It wasn’t easy to make it to the wedding. I arrived home from work much later than I had planned. There was supper to prepare and homework to do with my kids but frozen pizza and a big sister who actually knew the math better than I did solved both problems and I made it in time for the chupa. I was patting myself on the back when I saw Adina. Adina??? She managed to come? Together with her husband?! Yes, they were both walking in together. Did I say walking? Let me qualify that. Adina’s husband has advanced Parkinsons and, though he can struggle with a walker for short distances, he is wheelchair-bound much of the time – a real challenge for someone who loves people and simchas and lives on the fourth floor… Continue reading Making the Difference between Wheelchair-Bound and Simcha-Bound
It is important for me to mention to you that your drivers are very nice and friendly and are outstandingly concerned for my safety.
Your vehicles are also more comfortable than the ones the Municipality funds. May you have much success in all that you do and in all the help Ezer Mizion provides.
With my love,
Ezer Mizion, the Caller ID reads.
“Are you available to drive a patient to the hospital today at four?” Eli’s forehead wrinkles in thought and he makes the calculations. “I’ll take it.”
His cell phone vibrates. “This is Dr. Kluger’s secretary,” You have an appointment in another two weeks but a slot became available today at four. Interested?”
Yes, very interested. His foot has been waiting for over a month to be seen by the overbooked, expert orthopedist. True, it’s nothing critical but the nagging pain… Perhaps he should cancel the volunteer trip? Just this once…
“No,” he heard himself say. “I’m booked this afternoon.”
A soldier in the Ezer Mizion army does not go AWOL. Continue reading Ezer Mizion Elad Troops in Action
We all have complaints. Some of us sit back with the attitude of ‘What can I do? If only I had such and such, then I would be able to accomplish so much more’. And then there are the rare few who take what they were given, little as that may be, and scale the heights. Daniel Mizrachi is one of those rare gems. Daniel introduces himself in a clip.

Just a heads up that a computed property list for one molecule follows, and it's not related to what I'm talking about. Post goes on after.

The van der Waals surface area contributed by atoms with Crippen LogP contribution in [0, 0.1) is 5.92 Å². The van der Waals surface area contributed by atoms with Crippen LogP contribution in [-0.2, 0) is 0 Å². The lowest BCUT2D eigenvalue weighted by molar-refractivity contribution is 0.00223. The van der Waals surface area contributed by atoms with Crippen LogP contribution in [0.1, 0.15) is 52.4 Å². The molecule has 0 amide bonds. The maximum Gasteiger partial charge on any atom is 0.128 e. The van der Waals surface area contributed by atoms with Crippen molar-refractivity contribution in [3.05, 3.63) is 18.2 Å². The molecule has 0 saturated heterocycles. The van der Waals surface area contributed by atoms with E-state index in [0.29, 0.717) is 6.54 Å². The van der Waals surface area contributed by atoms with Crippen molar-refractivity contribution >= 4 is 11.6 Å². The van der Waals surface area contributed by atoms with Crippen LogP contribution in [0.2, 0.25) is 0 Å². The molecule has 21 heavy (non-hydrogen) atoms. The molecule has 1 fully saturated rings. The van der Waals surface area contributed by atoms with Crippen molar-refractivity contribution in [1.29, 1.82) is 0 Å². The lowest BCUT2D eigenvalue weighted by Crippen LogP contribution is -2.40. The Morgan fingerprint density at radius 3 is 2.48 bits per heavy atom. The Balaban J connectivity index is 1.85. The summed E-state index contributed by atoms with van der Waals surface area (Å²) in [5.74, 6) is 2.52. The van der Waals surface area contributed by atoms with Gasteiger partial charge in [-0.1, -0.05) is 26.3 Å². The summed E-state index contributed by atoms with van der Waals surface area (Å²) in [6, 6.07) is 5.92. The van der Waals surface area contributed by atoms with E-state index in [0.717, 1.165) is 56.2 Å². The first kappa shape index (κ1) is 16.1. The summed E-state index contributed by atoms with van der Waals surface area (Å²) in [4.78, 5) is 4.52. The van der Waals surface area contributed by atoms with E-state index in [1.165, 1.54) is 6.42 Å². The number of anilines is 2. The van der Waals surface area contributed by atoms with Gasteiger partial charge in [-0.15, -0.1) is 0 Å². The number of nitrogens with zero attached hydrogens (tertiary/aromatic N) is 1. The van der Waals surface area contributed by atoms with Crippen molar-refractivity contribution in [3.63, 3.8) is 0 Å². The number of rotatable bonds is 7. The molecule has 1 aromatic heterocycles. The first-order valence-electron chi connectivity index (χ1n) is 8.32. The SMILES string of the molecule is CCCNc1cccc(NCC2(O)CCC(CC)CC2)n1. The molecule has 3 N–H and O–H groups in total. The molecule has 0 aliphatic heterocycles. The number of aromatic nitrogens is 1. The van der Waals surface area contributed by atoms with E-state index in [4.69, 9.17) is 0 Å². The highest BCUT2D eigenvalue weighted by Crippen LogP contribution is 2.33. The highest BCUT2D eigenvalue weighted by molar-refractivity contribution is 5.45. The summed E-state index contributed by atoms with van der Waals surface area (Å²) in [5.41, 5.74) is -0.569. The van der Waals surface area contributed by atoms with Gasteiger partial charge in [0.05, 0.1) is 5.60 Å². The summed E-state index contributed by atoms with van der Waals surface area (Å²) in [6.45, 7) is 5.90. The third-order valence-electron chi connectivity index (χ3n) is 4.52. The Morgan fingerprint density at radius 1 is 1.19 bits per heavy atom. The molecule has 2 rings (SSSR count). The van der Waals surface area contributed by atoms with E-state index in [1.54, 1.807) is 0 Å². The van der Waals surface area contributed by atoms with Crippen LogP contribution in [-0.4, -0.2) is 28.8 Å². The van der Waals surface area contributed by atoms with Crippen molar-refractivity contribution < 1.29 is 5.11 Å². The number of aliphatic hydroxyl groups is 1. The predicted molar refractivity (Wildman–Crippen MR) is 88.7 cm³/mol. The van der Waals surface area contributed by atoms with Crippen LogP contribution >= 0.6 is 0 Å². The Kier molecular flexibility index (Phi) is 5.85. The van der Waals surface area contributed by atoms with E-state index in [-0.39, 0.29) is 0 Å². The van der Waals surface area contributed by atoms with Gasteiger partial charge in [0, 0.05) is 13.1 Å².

The clip begins with Daniel as an adorable 3-year-old and his promise to us all that if we believe that G-d can help us and what we want is something good, we will succeed. Today Daniel Mizrachi is twenty-four years old and gets about in a wheelchair. And how he gets about! He doesn’t just use his wheelchair to get to the local newsstand to buy a newspaper and then spend the rest of the day relaxing. Daniel wakes up each morning and says to himself, “Now why did G-d give me this new day? What can I accomplish with it?” It’s real accomplishments that Daniel is looking for… accomplishments that will help both him and others grow spiritually.
Were you born with your disability or did it happen later in life?
I was born with it. There are only five other people in the world with CP similar to what I am afflicted with. When I was one year old, we moved from Russia to Israel. I grew up in a warm, loving family. The doctors had predicted that I would never be able to go forward in life. Everyone, except my parents, thought I was retarded. People, including the doctors, spoke around me, not to me, thinking I was not able to understand a thing. I just lay there like a bump on a log. In my heart, I thought to myself: Just you wait. With my belief in G-d and my will, I’ll yet overturn worlds. If those doctors could have seen inside my head, they’d know that I was more than a bump, someone who just occupies space. Continue reading He Is Disabled??!
He is only eighteen years old and his body is ravaged by cancer. But his neshoma (soul)? His neshoma is alive and well. For two weeks he was in a coma. His first words upon awakening: I’d like to go to the kosel.